You can't escape me. Don't even try.

Wednesday, May 18, 2011

Writing your Query Letter before your Novel

    One of the most painful things for a novel writer is the dreaded query letter. We hate it. We really do, but I shouldn’t have to tell you. You know, don’t you?
    I mean how do you condense a brilliant novel into just a couple paragraphs? It can’t be done. How can you get across your brilliant symbolism and genius characterization? How can you show the subtlety of your foreshadowing? How can you explain your fiendishly twisted plot?
    You can’t.
    And I’m not here to tell you how to write your query letter. But what I am here to tell you is that half of the pain is in distilling and sifting out the main idea from your novel. That is if you even have a main idea to distill...and if you don’t, this can be a SUPER painful process. And the one way to reduce this pain is to write your query letter before you even type “Chapter 1.” Yes that’s right, I said before.
    The reason is simple. If you have an idea for a novel, yes you can write it and make it interesting. But once you go to write that query letter, it’s easy to find out that you don’t have a hook, or a plot that can summarized to the point where an agent, editor, or more importantly, a reader, will want to hear more. If you write your query before hand, you are no longer handcuffed by your novel and if you realize that the plot just can’t be dressed up enough to make somebody drop everything and read your book, you can change it. No longer will you think, “I wish I could just change that death to a kidnapping. I could do A, B, and C and my book would be amazing!” You can just do it.
    Oh, and did I mention that you won’t have to go through the alchemy of finding your main point? Did I mention that you’ll have, sitting in front of your computer as you write, a guiding light to keep you on track? Did I also mention that when your friends, family, and other co-workers ask about that novel you’re writing, you can succinctly tell them what it’s about?!?!
    Yes, that’s right. You’ll never have to fumble around for 15min only to leave them wondering how anybody would ever make sense of the nonsense that was your plot!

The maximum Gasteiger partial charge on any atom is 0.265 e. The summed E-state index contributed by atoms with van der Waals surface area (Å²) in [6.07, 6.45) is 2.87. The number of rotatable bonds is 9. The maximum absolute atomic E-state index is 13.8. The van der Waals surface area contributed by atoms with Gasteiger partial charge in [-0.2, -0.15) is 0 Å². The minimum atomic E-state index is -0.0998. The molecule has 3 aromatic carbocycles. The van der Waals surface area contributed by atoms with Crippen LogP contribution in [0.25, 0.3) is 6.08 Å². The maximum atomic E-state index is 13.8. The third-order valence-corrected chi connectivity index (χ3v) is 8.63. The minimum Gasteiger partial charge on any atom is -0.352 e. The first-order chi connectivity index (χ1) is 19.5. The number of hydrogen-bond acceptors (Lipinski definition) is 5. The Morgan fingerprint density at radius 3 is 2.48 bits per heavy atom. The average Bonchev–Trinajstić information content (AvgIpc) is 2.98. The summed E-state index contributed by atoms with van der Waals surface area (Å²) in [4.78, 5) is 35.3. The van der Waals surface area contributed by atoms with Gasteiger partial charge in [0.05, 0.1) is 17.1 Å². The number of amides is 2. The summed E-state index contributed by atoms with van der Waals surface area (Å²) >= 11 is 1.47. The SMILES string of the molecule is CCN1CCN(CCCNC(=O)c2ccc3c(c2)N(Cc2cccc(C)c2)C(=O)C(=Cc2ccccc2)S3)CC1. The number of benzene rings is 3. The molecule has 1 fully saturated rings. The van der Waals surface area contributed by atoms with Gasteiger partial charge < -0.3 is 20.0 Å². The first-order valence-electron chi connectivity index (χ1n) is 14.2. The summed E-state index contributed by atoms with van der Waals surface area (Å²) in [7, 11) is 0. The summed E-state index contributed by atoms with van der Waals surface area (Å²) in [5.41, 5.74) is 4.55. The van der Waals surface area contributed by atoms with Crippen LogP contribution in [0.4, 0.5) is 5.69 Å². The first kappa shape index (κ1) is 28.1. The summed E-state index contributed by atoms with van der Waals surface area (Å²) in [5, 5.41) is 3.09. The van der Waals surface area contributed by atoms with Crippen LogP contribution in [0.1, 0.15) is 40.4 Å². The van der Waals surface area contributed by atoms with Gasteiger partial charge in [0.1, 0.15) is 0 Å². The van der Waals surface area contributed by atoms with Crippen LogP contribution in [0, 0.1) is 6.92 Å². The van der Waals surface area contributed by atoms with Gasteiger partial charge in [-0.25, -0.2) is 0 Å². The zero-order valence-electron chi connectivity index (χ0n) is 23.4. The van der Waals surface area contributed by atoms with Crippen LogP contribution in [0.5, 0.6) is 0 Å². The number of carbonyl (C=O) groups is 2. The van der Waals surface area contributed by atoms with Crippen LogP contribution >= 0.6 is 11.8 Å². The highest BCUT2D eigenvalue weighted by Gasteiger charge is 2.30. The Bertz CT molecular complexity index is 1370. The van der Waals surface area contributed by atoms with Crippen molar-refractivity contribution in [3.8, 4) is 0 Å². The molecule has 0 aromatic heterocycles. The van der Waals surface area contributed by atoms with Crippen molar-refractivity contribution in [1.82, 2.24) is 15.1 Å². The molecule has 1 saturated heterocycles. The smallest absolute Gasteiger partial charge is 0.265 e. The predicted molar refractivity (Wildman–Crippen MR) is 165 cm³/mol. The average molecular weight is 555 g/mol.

So yes, I know. Writing query letters can be painful, but if you do it as soon as you have an idea for a novel, it will not only make your life easier, but it will make your novel better. I wish somebody told me this years ago...

Friday, May 13, 2011


    I didn’t want to see them. Not here. Not now. Not ever. But my mother thought otherwise, so there we sat in my car with her at the wheel. I couldn’t be trusted to drive anymore. She nodded at me as I looked back up at the looming double doors of Max Krupsie and Sons Funeral Home. I got out and slammed the door as she drove off, leaving me there.

    I stood outside for a while, watching some adult couples come and go. I reached into my purse to text my friend Charlotte, looking for comforting words, but as my hand touched the phone, I pulled it out. I had to do this on my own, and I went inside.

    There, an older woman with grey hair stood at the front directing people where to go. She wore an old and faded flower print dress that smelt of mothballs, or formaldehyde. But yet, when she looked at me I felt comfortable.

    It was her eyes that did it for me. They seemed to tell me that it was OK to cry. She waddled up to me as a small tear formed in the corner of my eye, and said, “Is there anything I can do for you honey?” I shook my head. “Are you here for the Wilson funeral?”

    I nodded and she pointed over to my left. “Over there...So tragic isn’t it? So young. So innocent.” I tried to back away from her, but she kept talking. “These ones are the hardest.”

    Pulling myself away from her I walked towards the end of the line that ran down the hallway. In front of me was one of the couples I watched enter the funeral home. They were in their mid-thirties and dressed in fine black clothes. They whispered to each other for a while before the man turned to me and said, “How did you know Jamie?”

    I swallowed, not because my throat was dry, but because that question seemed to hollow me out inside and I needed to fill the void, even if it was with my own spit. “I...I didn’t know her.”

    “Same with us. I worked with John. So sad, and yet so preventable. She didn’t have to die.” The man leaned in closer and shook his head. “I heard they might reduce the charges down from manslaughter. That’s just...unbelievable.”

    I lowered my head as the woman started talking, “People just think that, especially your generation, not nothing against you personally, but they think they’re invincible.” She pointed towards the casket. “Nobody is.”

    The woman, satisfied, turned around as we waited. I couldn’t see the parents quite yet, but I knew they were there.